The oriented films according to the present invention are also excellent in carbon dioxide barrier property and have a carbon dioxide permeability (as measured at a temperature of 23 C. and 80% relative humidity in accordance with JIS K 7126; in terms of the thickness of 25 μm) of generally 300 cc/m2.day.atm or smaller, preferably 100 cc/m2.day.atm or smaller, more preferably 30 cc/m2.day.atm or smaller.

The oriented films according to the present invention are good in water vapor barrier property and have a water vapor permeability (as measured at a temperature of 40 C. and 90% relative humidity in accordance with JIS Z 0208; in terms of the thickness of 25 μm) of generally 100 g/m2.day or smaller, preferably 50 g/m2.day or smaller, more preferably 30 g/m2.day or smaller.

As described above, the oriented films according to the present invention have extremely higher barrier properties compared with the conventional biodegradable or soil-degradable films. The oriented films according to the present invention have a high level of barrier properties comparable to those of the barrier films (for examples, polyamide films, polyethylene terephthalate films, polyvinylidene chloride films and ethylene-vinyl alcohol copolymer films) commonly used in fields of packaging materials and the like. Besides, the oriented films according to the present invention can maintain good barrier properties even under high-humidity conditions of about 90% relative humidity (RH).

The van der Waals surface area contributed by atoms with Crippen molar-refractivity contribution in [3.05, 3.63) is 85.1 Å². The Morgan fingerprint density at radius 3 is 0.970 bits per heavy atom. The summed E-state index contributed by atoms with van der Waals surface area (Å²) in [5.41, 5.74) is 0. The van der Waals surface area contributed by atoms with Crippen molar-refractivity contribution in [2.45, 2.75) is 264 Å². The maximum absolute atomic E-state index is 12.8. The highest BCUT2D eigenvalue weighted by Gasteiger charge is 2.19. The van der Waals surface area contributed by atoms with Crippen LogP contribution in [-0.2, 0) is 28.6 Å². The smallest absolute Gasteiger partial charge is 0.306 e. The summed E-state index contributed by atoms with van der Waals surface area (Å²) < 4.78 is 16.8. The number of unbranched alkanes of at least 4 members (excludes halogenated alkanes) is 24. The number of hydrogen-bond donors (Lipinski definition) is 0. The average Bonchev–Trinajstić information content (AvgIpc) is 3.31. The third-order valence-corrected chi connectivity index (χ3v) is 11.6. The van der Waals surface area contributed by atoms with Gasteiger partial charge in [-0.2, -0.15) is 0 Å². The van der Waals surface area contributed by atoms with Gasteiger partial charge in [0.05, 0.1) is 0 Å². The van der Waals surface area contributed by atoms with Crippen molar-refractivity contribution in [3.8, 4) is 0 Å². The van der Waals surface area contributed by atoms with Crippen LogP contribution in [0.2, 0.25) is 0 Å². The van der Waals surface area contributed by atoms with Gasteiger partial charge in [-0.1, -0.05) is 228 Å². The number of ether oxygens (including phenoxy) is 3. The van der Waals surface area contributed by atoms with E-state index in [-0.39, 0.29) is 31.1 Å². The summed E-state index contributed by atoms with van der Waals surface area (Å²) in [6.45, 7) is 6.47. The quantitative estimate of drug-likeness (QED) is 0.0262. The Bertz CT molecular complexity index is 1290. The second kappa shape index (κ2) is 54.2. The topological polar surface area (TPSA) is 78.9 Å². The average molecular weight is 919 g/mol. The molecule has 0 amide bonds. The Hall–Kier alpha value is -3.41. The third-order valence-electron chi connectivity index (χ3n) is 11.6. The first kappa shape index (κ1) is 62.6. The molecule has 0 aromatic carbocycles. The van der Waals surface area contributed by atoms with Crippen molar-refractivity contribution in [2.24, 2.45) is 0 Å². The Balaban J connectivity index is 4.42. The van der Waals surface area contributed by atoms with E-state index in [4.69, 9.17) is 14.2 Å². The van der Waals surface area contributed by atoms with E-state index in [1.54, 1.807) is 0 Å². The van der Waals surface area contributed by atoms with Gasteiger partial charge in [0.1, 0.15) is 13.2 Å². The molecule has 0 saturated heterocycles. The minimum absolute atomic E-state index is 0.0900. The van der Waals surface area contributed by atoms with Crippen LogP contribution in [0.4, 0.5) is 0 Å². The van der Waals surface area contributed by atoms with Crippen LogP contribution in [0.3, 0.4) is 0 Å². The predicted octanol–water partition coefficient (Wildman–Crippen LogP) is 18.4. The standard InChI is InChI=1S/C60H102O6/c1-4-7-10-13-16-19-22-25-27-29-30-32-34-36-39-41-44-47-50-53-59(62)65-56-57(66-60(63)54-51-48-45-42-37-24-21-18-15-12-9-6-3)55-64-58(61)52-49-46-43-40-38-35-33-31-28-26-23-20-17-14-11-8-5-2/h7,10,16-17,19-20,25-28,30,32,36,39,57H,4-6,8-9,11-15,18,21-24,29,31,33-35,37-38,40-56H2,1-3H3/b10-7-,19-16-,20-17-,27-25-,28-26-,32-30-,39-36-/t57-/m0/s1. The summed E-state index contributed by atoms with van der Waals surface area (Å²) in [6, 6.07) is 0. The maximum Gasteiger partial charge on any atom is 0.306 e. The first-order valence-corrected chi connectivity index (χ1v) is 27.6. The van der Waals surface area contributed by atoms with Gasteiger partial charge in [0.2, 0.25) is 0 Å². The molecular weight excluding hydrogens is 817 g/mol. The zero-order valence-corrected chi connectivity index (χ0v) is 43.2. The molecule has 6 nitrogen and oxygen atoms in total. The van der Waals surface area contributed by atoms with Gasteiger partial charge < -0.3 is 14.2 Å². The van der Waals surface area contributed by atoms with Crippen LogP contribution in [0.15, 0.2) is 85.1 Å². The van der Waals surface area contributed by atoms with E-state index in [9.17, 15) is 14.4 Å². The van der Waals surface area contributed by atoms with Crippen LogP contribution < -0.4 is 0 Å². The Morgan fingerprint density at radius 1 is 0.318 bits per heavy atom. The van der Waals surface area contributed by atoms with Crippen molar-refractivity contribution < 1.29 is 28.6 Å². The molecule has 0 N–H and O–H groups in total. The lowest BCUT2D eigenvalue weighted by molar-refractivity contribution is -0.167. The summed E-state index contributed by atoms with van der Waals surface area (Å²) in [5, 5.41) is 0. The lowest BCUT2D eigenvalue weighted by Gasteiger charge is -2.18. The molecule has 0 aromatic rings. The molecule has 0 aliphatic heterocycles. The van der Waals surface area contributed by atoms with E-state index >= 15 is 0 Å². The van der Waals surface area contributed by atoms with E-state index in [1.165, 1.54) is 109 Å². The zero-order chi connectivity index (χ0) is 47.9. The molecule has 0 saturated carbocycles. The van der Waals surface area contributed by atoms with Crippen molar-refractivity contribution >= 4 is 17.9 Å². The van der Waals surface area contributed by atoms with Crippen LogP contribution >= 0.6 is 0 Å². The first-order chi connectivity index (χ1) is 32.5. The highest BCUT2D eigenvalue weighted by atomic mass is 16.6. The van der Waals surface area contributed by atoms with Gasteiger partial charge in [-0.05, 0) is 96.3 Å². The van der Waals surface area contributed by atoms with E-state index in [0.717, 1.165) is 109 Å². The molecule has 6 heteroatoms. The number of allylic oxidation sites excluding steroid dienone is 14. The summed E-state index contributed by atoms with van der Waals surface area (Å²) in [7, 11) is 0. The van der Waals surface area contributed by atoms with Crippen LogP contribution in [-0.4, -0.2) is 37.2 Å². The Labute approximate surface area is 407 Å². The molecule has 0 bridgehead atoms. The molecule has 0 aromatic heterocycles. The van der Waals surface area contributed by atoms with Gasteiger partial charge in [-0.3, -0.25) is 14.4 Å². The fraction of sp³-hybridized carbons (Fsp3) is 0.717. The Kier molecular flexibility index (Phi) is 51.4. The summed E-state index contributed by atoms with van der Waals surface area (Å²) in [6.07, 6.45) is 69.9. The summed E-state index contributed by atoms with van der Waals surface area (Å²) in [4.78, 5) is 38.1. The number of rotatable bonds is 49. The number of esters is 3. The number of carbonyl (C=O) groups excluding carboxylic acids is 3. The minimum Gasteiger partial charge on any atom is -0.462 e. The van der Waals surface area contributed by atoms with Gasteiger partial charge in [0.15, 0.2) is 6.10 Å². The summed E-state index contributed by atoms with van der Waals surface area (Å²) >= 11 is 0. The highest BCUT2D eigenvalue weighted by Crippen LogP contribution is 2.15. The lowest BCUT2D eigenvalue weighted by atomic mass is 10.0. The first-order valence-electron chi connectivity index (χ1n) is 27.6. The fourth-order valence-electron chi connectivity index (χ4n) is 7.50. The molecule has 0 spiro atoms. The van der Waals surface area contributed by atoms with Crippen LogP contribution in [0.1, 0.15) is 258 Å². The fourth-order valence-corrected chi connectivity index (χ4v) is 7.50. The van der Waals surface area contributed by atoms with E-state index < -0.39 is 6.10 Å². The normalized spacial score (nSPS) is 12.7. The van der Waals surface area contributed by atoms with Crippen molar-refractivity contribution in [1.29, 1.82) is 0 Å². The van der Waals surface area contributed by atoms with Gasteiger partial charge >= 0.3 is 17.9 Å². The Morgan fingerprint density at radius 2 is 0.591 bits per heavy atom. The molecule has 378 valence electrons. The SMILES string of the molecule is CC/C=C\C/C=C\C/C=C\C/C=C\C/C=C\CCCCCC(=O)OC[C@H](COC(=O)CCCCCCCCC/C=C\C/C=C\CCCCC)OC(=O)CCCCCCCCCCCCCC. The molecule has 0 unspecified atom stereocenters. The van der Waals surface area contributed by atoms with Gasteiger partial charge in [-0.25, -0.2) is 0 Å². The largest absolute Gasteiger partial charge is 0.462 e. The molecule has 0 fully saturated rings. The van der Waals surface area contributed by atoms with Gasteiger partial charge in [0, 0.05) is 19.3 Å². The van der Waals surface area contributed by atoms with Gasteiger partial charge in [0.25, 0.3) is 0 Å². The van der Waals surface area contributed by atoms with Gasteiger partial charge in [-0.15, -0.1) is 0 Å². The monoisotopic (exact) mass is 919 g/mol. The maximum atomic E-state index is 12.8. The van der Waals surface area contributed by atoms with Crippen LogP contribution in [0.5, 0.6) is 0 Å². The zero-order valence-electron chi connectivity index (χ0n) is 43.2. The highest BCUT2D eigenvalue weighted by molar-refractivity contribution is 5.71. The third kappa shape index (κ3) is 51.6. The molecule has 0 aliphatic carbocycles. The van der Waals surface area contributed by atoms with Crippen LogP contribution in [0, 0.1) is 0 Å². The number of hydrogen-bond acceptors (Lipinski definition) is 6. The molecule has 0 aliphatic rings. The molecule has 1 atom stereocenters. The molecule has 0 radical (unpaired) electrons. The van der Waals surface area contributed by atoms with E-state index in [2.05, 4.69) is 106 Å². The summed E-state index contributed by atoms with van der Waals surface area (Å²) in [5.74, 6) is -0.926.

Since the oriented films of the present invention have high barrier properties, they can be used as high barrier films in the application fields of food packaging and the like either singly or by optionally providing thereon a layer of a water-vaporproof coating (for example, a coating of a vinyl chloride-vinyl acetate copolymer or vinylidene chloride-acrylonitrile copolymer) or a water-vaporproof laminate layer (for example, a polyolefin laminate layer).

High-tensile modulus film

It is possible to provide an oriented film having an extremely high tensile modulus by using the thermoplastic resin material comprising the specific polyglycolic acid described above. More specifically, the present invention can provide an oriented film having a high tensile modulus of generally at least 4.0 GPa, preferably at least 5.5 GPa, more preferably at least 7.0 GPa. The film having such a high tensile modulus is unique in the conventional biodegradable or soil-degradable films and is equal to or better than the conventional high-tensile modulus films (for example, polyethylene terephthalate, polyolefin and polyamide films) commonly used.